Quad stretch: If you’ve cramps in your upper thigh, you could try quad stretch. For this, you need to stand straight and lift the foot of your cramping leg up behind your thigh. Now, hold your foot with your hand and pull your heel gently toward your butt until you feel stretching in your upper thigh muscles. Hold for 15-20 seconds. Repeat till the pain soothes.
Calf stretch- Got a cramp in your calf area? Try calf stretches. To do calf stretches, stand at arm's length from a wall. Now, place your palms firmly against the wall. Keep one leg back with your knee straight and your heel flat on the floor. After you’ve gained balance, slowly bend your elbows and front knee and move your hips forward until you feel a stretch in your calf.
- Warm compress – Take a warm shower, or use a warm compress such as a heating pad. It would help in loosening the stiff muscles.
- Cold compress – Use an ice pack or a few ice cubes wrapped in a cloth on the affected area. Never put ice or an ice pack directly on your skin. Make sure there is a cloth or a towel between the two. This works efficiently in soothing the pain.
- Drink water – If your muscle is dehydrated, drinking water will help in easing out the cramp. If you’re into physical activities or rigorous exercise, have drinks that would provide you with the additional electrolytes such as coconut water and electral.
- Move around – Walk for a while, or jiggle your leg.
How to prevent leg cramps?
First off, the question is ‘Can leg cramps be prevented?’, well, yes, to a certain extent leg cramps can be prevented. Try the following tips to prevent leg cramps:
- Stay hydrated – Dehydration is one of the most common causes of muscle cramps. Drinking lots of fluids will help prevent them. You can have green tea, vegetable juices, buttermilk, lemonade, and fruit-infused water to keep your body hydrated. Avoid excess caffeine and alcohol, as they tend to dry out the body. Here is how much water you need to drink in a day in order to stay hydrated.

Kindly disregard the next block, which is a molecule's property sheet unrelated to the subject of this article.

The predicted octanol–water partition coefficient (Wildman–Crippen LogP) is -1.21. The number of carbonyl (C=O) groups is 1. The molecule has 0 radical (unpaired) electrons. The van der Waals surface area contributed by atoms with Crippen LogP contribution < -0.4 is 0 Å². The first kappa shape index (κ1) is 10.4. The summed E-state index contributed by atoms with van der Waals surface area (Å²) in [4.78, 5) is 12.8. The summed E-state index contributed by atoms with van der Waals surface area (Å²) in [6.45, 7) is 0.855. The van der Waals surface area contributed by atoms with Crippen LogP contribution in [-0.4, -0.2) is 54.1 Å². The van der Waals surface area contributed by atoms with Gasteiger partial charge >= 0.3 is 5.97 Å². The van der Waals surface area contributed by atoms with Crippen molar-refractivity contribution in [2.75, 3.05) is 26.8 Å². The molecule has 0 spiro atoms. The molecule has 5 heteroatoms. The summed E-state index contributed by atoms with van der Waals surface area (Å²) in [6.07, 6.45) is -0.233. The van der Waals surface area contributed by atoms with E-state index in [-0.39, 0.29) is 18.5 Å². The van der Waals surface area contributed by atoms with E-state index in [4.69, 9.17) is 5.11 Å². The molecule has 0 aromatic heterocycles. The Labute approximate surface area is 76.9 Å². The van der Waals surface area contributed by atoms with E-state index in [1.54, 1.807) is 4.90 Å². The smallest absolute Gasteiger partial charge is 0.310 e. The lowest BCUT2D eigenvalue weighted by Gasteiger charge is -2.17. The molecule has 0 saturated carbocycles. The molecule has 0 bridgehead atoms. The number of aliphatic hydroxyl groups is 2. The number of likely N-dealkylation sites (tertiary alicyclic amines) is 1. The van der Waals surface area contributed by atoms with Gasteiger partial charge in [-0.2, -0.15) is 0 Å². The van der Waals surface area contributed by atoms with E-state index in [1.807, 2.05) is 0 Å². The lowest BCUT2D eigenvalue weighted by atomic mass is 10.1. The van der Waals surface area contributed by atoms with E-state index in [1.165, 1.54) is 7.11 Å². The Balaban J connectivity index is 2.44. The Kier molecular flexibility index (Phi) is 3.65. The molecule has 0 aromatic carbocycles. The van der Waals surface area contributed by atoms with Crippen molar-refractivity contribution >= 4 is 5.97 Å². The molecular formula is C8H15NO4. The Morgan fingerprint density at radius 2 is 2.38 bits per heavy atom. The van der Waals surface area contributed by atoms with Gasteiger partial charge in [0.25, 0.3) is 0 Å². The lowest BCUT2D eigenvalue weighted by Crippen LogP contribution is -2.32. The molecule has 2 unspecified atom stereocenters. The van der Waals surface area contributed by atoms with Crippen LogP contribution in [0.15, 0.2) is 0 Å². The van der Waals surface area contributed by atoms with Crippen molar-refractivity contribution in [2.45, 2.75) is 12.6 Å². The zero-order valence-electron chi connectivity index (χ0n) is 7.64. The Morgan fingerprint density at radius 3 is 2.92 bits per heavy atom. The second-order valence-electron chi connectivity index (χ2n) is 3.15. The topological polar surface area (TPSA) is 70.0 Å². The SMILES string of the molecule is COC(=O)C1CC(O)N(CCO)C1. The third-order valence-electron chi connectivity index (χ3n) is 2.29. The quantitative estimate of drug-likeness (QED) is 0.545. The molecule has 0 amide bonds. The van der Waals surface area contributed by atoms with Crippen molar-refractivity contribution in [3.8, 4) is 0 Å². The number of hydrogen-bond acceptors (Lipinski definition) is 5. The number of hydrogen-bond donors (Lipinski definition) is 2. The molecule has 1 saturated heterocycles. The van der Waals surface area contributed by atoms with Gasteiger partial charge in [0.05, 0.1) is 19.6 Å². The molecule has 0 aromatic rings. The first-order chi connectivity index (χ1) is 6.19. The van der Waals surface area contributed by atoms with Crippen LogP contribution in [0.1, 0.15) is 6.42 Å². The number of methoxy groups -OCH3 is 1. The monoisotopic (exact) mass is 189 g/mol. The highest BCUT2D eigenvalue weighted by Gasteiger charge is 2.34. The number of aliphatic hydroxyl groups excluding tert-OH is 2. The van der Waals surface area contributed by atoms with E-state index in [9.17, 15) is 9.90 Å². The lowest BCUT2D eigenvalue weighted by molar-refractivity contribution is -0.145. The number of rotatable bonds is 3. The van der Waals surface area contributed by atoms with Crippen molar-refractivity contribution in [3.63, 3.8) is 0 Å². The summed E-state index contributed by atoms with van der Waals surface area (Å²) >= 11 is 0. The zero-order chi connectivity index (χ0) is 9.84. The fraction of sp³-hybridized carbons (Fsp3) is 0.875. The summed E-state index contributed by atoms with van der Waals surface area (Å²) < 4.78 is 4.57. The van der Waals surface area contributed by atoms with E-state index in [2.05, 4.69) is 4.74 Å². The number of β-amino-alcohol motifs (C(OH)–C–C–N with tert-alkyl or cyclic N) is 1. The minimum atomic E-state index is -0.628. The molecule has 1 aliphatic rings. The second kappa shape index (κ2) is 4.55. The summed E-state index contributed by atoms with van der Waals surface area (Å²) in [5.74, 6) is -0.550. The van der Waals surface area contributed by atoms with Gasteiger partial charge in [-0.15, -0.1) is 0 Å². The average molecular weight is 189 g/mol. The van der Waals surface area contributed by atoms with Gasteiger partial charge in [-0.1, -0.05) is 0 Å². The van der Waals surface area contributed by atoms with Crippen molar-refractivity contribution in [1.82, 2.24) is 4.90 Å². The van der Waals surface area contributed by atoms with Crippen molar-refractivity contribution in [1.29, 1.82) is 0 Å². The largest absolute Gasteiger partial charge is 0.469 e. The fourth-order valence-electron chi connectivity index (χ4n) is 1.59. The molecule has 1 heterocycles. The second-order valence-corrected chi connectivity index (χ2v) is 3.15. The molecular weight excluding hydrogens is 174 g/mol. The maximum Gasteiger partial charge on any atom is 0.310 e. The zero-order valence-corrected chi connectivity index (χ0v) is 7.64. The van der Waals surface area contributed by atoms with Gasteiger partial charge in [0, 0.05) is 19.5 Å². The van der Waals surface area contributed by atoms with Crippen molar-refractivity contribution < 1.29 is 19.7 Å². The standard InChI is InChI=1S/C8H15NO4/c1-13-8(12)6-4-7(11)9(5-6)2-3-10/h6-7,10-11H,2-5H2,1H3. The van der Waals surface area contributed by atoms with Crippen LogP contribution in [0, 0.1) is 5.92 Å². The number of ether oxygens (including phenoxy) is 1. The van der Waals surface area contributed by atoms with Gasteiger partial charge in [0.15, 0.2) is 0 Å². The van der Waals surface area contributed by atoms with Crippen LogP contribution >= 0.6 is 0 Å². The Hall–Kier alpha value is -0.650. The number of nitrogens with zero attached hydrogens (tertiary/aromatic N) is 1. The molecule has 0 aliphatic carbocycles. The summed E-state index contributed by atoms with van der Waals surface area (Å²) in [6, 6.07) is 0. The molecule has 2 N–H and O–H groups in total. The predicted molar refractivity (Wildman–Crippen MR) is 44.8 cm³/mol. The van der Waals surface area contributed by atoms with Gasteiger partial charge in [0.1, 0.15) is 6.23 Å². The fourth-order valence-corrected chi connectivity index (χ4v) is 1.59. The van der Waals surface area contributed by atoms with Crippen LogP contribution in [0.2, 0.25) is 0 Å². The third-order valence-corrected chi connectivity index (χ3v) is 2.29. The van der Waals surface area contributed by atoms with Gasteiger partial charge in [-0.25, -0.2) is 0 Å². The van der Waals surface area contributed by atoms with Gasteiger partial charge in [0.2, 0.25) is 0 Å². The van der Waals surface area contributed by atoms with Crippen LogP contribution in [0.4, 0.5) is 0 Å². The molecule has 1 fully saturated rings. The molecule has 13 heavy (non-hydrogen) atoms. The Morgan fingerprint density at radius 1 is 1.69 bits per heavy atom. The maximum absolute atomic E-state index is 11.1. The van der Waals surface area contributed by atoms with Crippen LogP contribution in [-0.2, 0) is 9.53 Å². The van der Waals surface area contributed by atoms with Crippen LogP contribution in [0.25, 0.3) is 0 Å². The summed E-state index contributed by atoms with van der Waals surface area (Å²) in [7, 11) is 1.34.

- Strengthen your muscles – As we age, our muscles start becoming less flexible, and start losing mass. This weakens the muscles, while putting extra pressure on the remaining ones, and makes them more prone to cramping. Strengthening the muscles with exercise will ensure your muscles aren’t overused.
- Maintain nutrient balance – Make sure you have enough foods that contain electrolytes such as potassium, magnesium, and calcium. If these nutrient-rich foods aren’t available or having them is not an option, speak to your doctor about supplements. Get enough sun, as vitamin D helps with the absorption of calcium.
- Stretch – Do a few stretches before you go to bed, daily. Always warm up and stretch before exercising, and never, ever forget to stretch and cool down post your workout.
- Be comfortable – While sleeping, make sure your bed sheet and/or blanket are loose. Give your feet support with a pillow, if you tend to sleep with your feet pointed. Wear proper and well-fitting shoes.
It’s totally normal to have leg cramps once in a while. Occasional leg cramps can be managed by making simple lifestyle changes. However, if your cramps are frequent, last long, or happen while walking, you must consult with your doctor.